Table 2.  Repeated measures factorial anova results for the effects of sampling years (time), burning and tree retention level (TRL) on the richness of saproxylics, herbivores, species dependent on ephemeral resources (ephemeral), and litter-dwelling species (litter dwelling). The sphericity condition was not met in the case of herbivores, and thus Greenhouse–Geisser adjustment for degrees of freedom was applied.
Species groupSourced.f.MSFP
SaproxylicsBetween subjects
 Burning 12.720.0150.904
 TRL 33744.3220.770< 0.001
 Burning*TRL 31087.946.0350.006
Within subjects
 Time 27994.7647.621< 0.001
 Time*burning 24238.8525.249< 0.001
 Time*TRL 6876.585.2210.001
 Time*burning*TRL 6333.851.9890.097
HerbivoresBetween subjects
 Burning 1203.3526.005< 0.001
 TRL 373.469.3940.001
 Burning*TRL 325.273.2320.050
Within subjects
 Time 1.409186.0219.390< 0.001
 Time*burning 1.40972.327.5380.006
 Time*TRL 4.22671.887.492< 0.001
 Time*burning*TRL 4.22610.291.0720.396
EphemeralBetween subjects
 Burning 180.221.3120.269
 TRL 326.130.4270.736
 Burning*TRL 366.821.0930.381
Within subjects
 Time 2283.9310.265< 0.001
 Time*burning 243.601.5760.222
 Time*TRL 685.953.1070.016
 Time*burning*TRL 658.132.1020.081
Litter dwellingBetween subjects
 Burning 13280.5037.109< 0.001
 TRL 31472.8516.661< 0.001
 Burning*TRL 370.830.8010.511
Within subjects
 Time 25854.63118.809< 0.001
 Time*burning 2560.3811.372< 0.001
 Time*TRL 6444.269.015< 0.001
 Time*burning*TRL 6159.603.2390.013
Figure 1.

Species richness of saproxylics, herbivores, species dependent on ephemeral resources and litter-dwelling species on burned and unburned sites in one pre-treatment year (2000) and two post-treatment (2001, 2002) years. The data are means and standard errors per study plot in each treatment combination (n = 3 for each bar in the figure). Note the different scales on the y-axes.

Composition of assemblages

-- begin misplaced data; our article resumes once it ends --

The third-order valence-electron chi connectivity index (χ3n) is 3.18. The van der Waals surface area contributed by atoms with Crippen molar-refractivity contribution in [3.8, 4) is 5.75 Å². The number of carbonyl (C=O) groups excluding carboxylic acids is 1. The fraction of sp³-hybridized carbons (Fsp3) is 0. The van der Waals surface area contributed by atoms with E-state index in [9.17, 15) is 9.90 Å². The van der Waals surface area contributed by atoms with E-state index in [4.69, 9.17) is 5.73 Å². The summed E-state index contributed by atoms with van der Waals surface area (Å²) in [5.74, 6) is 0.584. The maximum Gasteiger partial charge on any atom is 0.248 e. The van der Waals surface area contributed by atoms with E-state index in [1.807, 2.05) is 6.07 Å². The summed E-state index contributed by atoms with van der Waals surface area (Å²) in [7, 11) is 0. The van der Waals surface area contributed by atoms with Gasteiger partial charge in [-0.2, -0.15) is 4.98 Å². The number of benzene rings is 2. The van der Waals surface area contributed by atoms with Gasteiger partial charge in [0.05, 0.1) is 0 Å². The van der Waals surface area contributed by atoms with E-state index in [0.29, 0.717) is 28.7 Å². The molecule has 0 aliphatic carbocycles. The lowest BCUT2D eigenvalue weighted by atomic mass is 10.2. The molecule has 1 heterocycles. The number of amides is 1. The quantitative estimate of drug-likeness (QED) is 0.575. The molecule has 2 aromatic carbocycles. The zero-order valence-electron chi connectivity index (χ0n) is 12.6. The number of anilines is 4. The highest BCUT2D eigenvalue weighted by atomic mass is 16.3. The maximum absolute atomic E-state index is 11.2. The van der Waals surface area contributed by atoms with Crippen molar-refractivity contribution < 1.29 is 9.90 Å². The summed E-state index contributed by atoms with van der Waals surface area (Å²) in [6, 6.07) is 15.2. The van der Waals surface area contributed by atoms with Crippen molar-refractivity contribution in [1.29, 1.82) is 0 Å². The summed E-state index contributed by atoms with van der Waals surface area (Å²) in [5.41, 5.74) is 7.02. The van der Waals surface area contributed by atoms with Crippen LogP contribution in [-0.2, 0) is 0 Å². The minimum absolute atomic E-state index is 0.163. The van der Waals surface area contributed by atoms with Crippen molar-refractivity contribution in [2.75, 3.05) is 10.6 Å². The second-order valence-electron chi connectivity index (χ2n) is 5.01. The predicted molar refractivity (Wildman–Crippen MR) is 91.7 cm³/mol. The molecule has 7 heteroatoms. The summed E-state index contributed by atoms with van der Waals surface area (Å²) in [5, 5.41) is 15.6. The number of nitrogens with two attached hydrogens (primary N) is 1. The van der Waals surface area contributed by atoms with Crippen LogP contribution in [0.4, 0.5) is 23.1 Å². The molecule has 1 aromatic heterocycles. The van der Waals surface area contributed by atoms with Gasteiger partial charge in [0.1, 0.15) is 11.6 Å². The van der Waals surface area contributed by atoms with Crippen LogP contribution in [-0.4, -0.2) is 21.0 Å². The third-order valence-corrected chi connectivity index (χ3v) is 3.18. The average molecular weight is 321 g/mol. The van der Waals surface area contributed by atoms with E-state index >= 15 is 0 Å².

The assemblages of saproxylic, ephemeral and litter-dwelling species were clearly affected by the harvesting and burning treatments (based on NMDS, Fig. 2), but the assemblages of herbivores were originally more heterogeneous between the sites and did not show such a marked change in response to the treatments.

Figure 2.

The first two dimensions of the three dimensional solutions to the NMDS ordinations for (A) saproxylics, (B) herbivores, (C) species dependent on ephemeral resources, and (D) litter-dwelling species. The final stresses for the ordinations are 24.69, 20.91, 25.37, and 25.70, respectively. Black symbols represent burned sites and white symbols represent unburned sites. The size of a symbol indicates the volume of green-tree retention, smallest for 0 m3 ha−1, slightly larger for 10 m3 ha−1, larger still for 50 m3 ha−1, and the largest for unharvested sites. The third dimensions of the NMDS ordinations contained little relevant information for the interpretation of results and are thus omitted.

Harvesting and burning had distinct effects on the composition of the saproxylic species, and the assemblages also differed between the two post-treatment years (Fig. 2a). In the first year, the burned and unburned sites had somewhat different assemblages, particularly when tree retention levels were also taken into account. The volume of green-tree retention increases from lower right to the upper left in the ordination space. In the second post-treatment year, the difference between the burned and unburned sites remained fairly similar, but the assemblages showed a clear change from the first post-treatment year. The burned unharvested sites seemed to have similar assemblages to the control sites in the second post-treatment year with respect to the first two dimensions of the ordination, but these sites fell into a group of their own regarding the third dimension (not shown in the graphs).

Herbivores did not show such a clear grouping according to treatments and years as did the saproxylic species (Fig. 2b), but the assemblage composition of burned and unburned sites did differ slightly from each other within the years, just as the harvested sites differed from the unharvested ones.

The assemblages of species that depend on ephemeral resources were affected by the burn treatment in the first post-treatment year (Fig. 2c). By the second post-treatment year, the assemblages had already moved closer to the pre-treatment structure, but differences in assemblage composition between burned and unburned areas were still apparent. The effects of tree retention were less obvious in both years than the effects of burning.

The assemblages of litter-dwelling species differed distinctly between the burned and unburned sites in both post-treatment years (Fig. 2d). The tree retention level seemed to affect the composition of the assemblages in burned sites, the change compared to pre-treatment assemblages was the greater the higher the harvesting intensity. In unburned harvested sites, tree retention level did not seem to affect the composition of the assemblages. In the first post-treatment year, the burned unharvested sites differed from the harvested ones and the pre-treatment samples. In the second post-treatment year, the assemblages on the burned unharvested sites differed from those on the control sites with respect to the third dimension (not shown).